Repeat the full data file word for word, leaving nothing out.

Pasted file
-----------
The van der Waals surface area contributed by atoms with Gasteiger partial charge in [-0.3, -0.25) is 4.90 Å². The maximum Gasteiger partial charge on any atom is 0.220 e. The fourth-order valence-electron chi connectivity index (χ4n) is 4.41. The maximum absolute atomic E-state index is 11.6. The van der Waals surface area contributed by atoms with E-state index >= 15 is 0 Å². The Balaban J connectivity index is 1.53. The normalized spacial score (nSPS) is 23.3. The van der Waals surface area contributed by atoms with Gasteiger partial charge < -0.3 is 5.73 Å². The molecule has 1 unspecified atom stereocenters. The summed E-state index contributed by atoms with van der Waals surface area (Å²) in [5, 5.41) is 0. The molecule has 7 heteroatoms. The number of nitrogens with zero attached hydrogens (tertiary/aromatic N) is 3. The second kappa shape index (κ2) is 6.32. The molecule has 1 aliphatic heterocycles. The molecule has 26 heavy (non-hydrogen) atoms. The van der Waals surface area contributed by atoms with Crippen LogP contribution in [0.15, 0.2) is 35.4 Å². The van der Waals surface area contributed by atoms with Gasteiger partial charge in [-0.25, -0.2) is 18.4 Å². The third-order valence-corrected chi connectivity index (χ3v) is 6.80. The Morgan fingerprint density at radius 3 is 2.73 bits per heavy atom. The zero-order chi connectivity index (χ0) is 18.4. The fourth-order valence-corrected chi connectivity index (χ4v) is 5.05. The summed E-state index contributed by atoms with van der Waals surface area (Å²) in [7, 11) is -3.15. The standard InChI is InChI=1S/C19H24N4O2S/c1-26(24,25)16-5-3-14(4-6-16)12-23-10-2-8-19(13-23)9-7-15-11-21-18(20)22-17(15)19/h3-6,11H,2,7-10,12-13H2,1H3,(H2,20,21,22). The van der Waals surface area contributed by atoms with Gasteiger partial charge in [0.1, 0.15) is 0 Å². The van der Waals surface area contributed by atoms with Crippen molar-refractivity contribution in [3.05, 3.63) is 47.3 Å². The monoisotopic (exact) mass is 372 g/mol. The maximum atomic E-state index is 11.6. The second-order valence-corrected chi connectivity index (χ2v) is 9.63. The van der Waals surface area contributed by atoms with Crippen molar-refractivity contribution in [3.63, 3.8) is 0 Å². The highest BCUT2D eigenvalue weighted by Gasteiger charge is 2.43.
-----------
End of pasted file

The van der Waals surface area contributed by atoms with Gasteiger partial charge in [-0.3, -0.25) is 4.90 Å². The maximum Gasteiger partial charge on any atom is 0.220 e. The fourth-order valence-electron chi connectivity index (χ4n) is 4.41. The maximum absolute atomic E-state index is 11.6. The van der Waals surface area contributed by atoms with E-state index >= 15 is 0 Å². The Balaban J connectivity index is 1.53. The normalized spacial score (nSPS) is 23.3. The van der Waals surface area contributed by atoms with Gasteiger partial charge < -0.3 is 5.73 Å². The molecule has 1 unspecified atom stereocenters. The summed E-state index contributed by atoms with van der Waals surface area (Å²) in [5, 5.41) is 0. The molecule has 7 heteroatoms. The number of nitrogens with zero attached hydrogens (tertiary/aromatic N) is 3. The second kappa shape index (κ2) is 6.32. The molecule has 1 aliphatic heterocycles. The molecule has 26 heavy (non-hydrogen) atoms. The van der Waals surface area contributed by atoms with Crippen LogP contribution in [0.15, 0.2) is 35.4 Å². The van der Waals surface area contributed by atoms with Gasteiger partial charge in [-0.25, -0.2) is 18.4 Å². The third-order valence-corrected chi connectivity index (χ3v) is 6.80. The Morgan fingerprint density at radius 3 is 2.73 bits per heavy atom. The zero-order chi connectivity index (χ0) is 18.4. The fourth-order valence-corrected chi connectivity index (χ4v) is 5.05. The summed E-state index contributed by atoms with van der Waals surface area (Å²) in [7, 11) is -3.15. The standard InChI is InChI=1S/C19H24N4O2S/c1-26(24,25)16-5-3-14(4-6-16)12-23-10-2-8-19(13-23)9-7-15-11-21-18(20)22-17(15)19/h3-6,11H,2,7-10,12-13H2,1H3,(H2,20,21,22). The van der Waals surface area contributed by atoms with Gasteiger partial charge in [0.1, 0.15) is 0 Å². The van der Waals surface area contributed by atoms with Crippen molar-refractivity contribution in [3.05, 3.63) is 47.3 Å². The monoisotopic (exact) mass is 372 g/mol. The maximum atomic E-state index is 11.6. The second-order valence-corrected chi connectivity index (χ2v) is 9.63. The van der Waals surface area contributed by atoms with Crippen molar-refractivity contribution in [3.63, 3.8) is 0 Å². The highest BCUT2D eigenvalue weighted by Gasteiger charge is 2.43.